When I met my husband I didn’t mean to.
When I met my husband I had never dated a man who didn’t try to control, manipulate, or take advantage of me. I was so jaded that I had completely given up. I couldn’t fathom the thought of opening myself to another person because I had never seen it end any other way than the fiery mass destruction of my heart and soul. But that is a bitter story, on with the love story.
I was in my Junior year of college at Baylor (back before it was cool). My life consisted of studying, cocktailing, partying, sleeping, and repeat. I had been treating the men that attempted to get to know me like I had been treated by every man before – like an unnecessary plaything, an accessory there for my entertainment and disposal. The minute they showed any real feelings for me I dropped them and moved on, sometimes in the most cruel of fashions.
So when my friend, Tracy, told me that I should meet her boyfriend’s twin brother I laughed in her face. One, because, what was the point? I had never been on a blind date and had no intention of subjecting myself to such an awkward situation that would be like every other – a hollow, boring interaction with an unchaste end-game. Two, because, well, I had met her boyfriend (my now brother-in-law, Ryan). She jokingly reassured me “don’t worry, you’re getting the better looking twin”. I don’t know how many times she prodded, or exactly how she tricked me into agreeing to the blind date, but she eventually did.
The day before he came into town I decided to drop some karma. One of my previous boyfriends favorite form of manipulation had been to control my appearance – my clothes, my accessories, my hair – and in a moment of complete freedom I decided for myself that I no longer needed my hair, but someone else might. It was the first time I donated to Locks of Love, and it was a drastic change. I went from thick, curly, waist-length locks to a cute, chin-length springy bob. I felt so light and the world full of endless possibilities! I hadn’t expected to meet the man who would turn my life upside down the next day, but looking back it seems like it was cosmically inevitable.
The fateful day arrived. I went to meet him at Tracy’s apartment, with low expectations. He had driven in from Houston with Ryan and had slept on the couch there the night before. Ryan gave me a curt, begrudging nod – I think that may have been the extent of his communications that evening – and Tracy formally introduced me to Royce. He was attractive, quiet. But the thing I remember the most from those first few moments was meeting the puppy that Royce had fallen in love with and rescued at the local animal shelter the day before. He was a welcome distraction from that awkward moment. He was a beautiful catahoula leopard dog, just a few months old, that they were lovingly calling “LFD” (Little Fucking Dog). A few weeks later he would get a proper name – Bud. Bud dog, the dog that would, in just one short year, become our dog.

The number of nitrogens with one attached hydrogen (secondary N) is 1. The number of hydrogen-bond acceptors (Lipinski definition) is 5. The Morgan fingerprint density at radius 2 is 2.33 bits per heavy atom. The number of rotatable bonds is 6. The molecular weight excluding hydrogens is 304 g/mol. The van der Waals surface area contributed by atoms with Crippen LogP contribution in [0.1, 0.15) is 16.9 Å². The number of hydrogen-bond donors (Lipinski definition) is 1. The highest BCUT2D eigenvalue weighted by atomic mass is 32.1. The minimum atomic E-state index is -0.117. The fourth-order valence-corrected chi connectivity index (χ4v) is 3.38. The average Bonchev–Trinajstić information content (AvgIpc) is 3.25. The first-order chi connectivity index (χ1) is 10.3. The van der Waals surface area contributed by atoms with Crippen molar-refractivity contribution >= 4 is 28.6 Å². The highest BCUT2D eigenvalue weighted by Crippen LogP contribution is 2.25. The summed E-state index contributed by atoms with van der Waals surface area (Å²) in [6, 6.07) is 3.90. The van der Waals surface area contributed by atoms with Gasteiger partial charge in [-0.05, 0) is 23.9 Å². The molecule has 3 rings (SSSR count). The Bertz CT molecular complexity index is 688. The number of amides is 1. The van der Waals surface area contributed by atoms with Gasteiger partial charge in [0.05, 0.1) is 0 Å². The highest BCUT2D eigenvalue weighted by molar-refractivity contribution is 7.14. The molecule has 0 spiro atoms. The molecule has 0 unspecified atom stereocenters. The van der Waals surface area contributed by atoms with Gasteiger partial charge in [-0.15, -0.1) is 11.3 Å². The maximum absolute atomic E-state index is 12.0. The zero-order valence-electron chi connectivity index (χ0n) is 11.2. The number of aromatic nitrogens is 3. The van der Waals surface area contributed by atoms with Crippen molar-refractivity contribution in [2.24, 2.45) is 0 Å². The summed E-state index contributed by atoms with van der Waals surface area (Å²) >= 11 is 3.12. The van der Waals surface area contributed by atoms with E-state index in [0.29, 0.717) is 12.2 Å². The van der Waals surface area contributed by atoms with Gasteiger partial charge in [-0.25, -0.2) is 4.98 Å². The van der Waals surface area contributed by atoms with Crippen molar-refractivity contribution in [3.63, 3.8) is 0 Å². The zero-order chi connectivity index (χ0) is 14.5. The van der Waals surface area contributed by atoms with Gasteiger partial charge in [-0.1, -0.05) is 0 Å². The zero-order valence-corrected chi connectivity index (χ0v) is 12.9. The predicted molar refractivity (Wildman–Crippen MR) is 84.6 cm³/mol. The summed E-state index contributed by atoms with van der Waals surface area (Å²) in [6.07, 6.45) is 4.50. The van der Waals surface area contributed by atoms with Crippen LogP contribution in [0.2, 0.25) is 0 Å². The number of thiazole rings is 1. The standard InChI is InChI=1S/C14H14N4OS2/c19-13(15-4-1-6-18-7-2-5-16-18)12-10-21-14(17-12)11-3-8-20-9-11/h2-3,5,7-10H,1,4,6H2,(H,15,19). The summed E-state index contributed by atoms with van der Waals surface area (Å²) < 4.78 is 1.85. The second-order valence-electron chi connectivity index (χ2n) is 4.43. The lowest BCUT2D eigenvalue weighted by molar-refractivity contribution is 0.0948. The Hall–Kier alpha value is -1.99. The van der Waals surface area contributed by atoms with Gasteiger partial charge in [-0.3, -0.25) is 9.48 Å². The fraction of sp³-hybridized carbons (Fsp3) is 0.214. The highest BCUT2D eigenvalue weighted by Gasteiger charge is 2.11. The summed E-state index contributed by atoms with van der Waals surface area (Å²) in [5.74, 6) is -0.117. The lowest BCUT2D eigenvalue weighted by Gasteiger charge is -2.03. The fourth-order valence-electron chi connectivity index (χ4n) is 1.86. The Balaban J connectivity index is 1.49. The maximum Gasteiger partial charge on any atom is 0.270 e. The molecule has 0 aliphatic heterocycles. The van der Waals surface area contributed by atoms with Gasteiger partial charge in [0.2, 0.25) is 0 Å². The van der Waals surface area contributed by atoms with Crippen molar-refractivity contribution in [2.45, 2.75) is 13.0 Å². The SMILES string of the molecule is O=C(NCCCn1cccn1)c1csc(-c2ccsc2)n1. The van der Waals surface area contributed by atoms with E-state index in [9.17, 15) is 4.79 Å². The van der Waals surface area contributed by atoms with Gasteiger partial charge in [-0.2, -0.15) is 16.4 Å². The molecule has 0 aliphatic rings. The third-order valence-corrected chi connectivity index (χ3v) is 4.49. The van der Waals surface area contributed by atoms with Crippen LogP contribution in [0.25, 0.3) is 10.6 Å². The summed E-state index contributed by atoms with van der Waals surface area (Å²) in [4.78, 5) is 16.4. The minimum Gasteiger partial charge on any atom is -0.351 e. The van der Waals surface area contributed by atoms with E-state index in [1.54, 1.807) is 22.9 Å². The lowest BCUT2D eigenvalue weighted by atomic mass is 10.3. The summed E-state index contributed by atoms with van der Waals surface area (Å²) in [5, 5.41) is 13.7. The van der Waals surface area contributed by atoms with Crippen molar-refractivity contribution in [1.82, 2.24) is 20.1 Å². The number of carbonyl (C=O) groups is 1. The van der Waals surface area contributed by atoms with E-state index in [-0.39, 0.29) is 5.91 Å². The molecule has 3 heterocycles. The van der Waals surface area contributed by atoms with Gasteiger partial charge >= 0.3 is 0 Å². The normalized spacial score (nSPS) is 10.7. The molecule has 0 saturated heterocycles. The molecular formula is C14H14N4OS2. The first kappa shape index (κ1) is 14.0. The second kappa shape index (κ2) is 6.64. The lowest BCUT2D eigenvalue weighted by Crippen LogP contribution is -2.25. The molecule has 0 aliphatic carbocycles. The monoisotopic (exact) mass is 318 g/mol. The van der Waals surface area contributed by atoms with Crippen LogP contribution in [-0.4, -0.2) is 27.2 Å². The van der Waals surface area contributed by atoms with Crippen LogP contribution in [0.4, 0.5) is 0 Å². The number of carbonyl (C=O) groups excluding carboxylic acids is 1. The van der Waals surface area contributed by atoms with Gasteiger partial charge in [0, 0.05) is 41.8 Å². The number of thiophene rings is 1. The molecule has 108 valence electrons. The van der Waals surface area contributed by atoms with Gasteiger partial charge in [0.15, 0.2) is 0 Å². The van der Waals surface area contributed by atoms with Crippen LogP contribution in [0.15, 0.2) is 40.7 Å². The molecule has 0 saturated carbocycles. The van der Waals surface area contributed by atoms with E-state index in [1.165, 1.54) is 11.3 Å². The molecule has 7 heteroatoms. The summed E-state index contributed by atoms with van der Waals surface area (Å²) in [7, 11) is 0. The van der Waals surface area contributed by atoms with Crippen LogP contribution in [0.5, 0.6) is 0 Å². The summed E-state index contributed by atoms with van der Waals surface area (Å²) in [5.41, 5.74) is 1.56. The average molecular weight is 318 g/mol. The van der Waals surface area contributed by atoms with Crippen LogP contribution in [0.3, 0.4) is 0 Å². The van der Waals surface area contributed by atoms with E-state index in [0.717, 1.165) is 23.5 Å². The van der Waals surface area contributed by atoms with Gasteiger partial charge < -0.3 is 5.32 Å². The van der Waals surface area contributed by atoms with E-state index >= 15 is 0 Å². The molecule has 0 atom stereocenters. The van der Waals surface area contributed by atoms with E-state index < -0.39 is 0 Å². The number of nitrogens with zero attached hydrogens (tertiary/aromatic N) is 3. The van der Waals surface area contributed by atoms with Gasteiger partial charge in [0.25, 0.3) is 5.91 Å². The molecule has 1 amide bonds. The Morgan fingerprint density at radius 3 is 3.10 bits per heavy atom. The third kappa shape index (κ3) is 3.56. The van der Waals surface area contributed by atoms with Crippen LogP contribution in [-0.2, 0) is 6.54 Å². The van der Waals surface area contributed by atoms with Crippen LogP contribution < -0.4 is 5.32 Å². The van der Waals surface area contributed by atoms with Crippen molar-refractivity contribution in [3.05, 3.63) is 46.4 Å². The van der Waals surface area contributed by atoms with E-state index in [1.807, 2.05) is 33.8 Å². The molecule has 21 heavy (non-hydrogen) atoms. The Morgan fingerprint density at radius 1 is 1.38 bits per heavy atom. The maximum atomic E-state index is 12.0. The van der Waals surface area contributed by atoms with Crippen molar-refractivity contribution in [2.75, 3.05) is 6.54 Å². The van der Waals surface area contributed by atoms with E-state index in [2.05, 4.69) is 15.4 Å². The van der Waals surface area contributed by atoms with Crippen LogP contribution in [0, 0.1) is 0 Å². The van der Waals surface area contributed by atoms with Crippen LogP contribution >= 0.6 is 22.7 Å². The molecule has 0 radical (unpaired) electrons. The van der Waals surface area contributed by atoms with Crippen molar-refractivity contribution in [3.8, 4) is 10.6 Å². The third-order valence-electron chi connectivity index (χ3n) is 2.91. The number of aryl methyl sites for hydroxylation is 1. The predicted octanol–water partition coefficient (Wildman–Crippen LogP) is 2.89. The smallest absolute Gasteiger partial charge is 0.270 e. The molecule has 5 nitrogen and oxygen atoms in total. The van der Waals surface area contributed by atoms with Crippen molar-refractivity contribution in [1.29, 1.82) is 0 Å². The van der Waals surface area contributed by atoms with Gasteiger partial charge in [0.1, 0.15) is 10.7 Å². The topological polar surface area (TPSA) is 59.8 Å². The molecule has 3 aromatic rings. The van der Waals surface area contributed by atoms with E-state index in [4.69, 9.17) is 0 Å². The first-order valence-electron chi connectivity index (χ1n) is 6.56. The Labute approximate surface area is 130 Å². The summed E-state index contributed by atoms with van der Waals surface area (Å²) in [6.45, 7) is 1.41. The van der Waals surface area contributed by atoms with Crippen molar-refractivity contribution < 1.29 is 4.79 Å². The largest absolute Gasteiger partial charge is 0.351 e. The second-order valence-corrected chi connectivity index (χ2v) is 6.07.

We all went out to eat at my favorite restaurant, which was next door to the Drafthouse where I worked. The familiarity helped ease my anxiety, I felt safe. He seemed different. Refreshing. We ate well and happily walked the ten feet next door, where I found comfort in being surrounded by my co-workers. We ordered a giraffe of beer, played shuffleboard and had a surprisingly good time. I don’t remember much of what we talked about that night, just that he made me feel lighter in a heavy world. However, I had zero clue as to what he thought of me because my husband suffers from what some people like to call “Resting Bitch Face”. Whether he was having the time of his life or completely miserable, I would never have known from looking at him.
I found out at the end of the night when I drove him back to Tracy’s apartment when he kissed me goodnight. It was sweet, more tender than I had expected. I wasn’t sure what it meant, but I found myself wanting to spend more time with him. I put my uncertainty aside and offered to let him come to my place and share my queen-sized bed. – JUST so that he wouldn’t have to sleep on a couch another night, I swear. He said NO. I was so confused! To this day he still accuses me of using my womanly ways to try to get him in bed – and who knows what might have happened if he had said yes, but I assert here and now that my invitation was extended for his comfort and no other reason. Sometimes I wonder, if he had said yes, if would we be together now. Who knows, but he paid for it.
Because for the next few months I called him when I felt like it, told him I would call him back “tonight” but would call him back days later. I didn’t care. Not because I wanted to toy with him, but because my hardened heart saw no potential. He lived far away, had no car and no job. As much as I enjoyed his company what could really come of this? Even if we tried, it probably wouldn’t be worth the pain.
Slowly we started talking longer and more often. He quickly got a job and bought a truck (things I like to think he did solely for me, though they were really just a happenstance of his situation). Soon after, I moved to Dallas for a summer internship, making the drive even more arduous. But still, we had a blast no matter what we were doing. No cliche’ date night was safe from us. We went to every museum, zoo and restaurant there was to visit. We climbed on the displays at the wax museum